Mason’s Brewing in Brewer has for several years now offered up the Cousin Eddie Baltic Porter (7.3 percent ABV), brewed with smoked Irish peat malt to lend a deep coffee flavor, named for the unwelcome houseguest in “National Lampoon’s Christmas Vacation.” And for a brown ale, an excellent Maine choice is Foundation Brewing’s Burnside (5.1 percent ABV), brewed out of Portland, a smooth brew with a distinctly malty, caramelized sugar flavor profile.


Lagers are like the pizza of beer: they’re good with everything, any time of year. That said, not all lagers are alike, and some are best enjoyed when the weather turns chilly. Bangor Beer Company brews Victory Formation (4.8 percent ABV), a dunkel — a traditional German style of dark lager — that’s easy-drinking, dark in color and with a smooth, malty finish. Boothbay Craft Brewing also makes a more traditional lager for the winter months, that they’ve dubbed SnowmoBeer (5 percent ABV), a super easy-drinking brew that, judging by the name, is best drunk directly after getting your ya-yas out on the trails.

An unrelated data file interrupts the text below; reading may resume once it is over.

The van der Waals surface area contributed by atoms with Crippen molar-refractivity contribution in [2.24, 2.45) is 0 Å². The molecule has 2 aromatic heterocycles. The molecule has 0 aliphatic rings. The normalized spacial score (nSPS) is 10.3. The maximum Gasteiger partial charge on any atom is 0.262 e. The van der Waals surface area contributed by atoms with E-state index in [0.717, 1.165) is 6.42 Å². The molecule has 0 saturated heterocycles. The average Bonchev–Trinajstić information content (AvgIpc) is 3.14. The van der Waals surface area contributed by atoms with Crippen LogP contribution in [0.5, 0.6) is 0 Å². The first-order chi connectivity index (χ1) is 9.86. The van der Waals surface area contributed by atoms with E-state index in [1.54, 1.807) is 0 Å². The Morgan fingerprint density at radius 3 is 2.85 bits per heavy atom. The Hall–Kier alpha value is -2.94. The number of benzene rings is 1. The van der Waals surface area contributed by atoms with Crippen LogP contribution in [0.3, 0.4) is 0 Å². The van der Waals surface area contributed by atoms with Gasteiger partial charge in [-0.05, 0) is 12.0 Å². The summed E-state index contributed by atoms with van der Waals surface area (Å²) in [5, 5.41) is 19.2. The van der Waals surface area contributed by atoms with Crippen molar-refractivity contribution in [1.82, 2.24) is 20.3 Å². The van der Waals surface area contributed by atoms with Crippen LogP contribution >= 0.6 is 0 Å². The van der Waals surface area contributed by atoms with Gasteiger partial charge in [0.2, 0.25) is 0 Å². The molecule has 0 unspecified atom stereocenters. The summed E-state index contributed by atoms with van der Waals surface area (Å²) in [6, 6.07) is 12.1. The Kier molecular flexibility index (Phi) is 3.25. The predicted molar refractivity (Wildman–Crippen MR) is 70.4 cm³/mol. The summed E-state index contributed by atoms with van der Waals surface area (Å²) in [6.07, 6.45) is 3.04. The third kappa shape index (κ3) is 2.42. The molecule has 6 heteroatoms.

You might associate a fruity beer with summer or tropical fruits such as berries, peaches and pineapple. But there are also plenty of fruit-forward sour beers brewed here in Maine with cold-weather flavors including citrus, pear, cranberry and plum.

Orono Brewing Company continues its popular Fruitful series of kettle sours into the winter with Cranberry Blood Orange (4.9. Percent ABV), a newly-brewed tart and tangy concoction; just after Christmas, it’ll be replaced with a Fruit Punch Fruitful, for toasting a not-at-all fond farewell to 2020. Sebago Brewing, out of Gorham, is also on the cranberry train, with Bog So Hard (7.5 percent ABV), a dry kettle sour brewed for its 20th anniversary in 2018, but is now a regular seasonal offering that pops with cranberry flavor.

Watch more:

Avatar photo

Emily Burnham

Emily Burnham is a Maine native and proud Bangorian, covering business, the arts, restaurants and the culture and history of the Bangor region.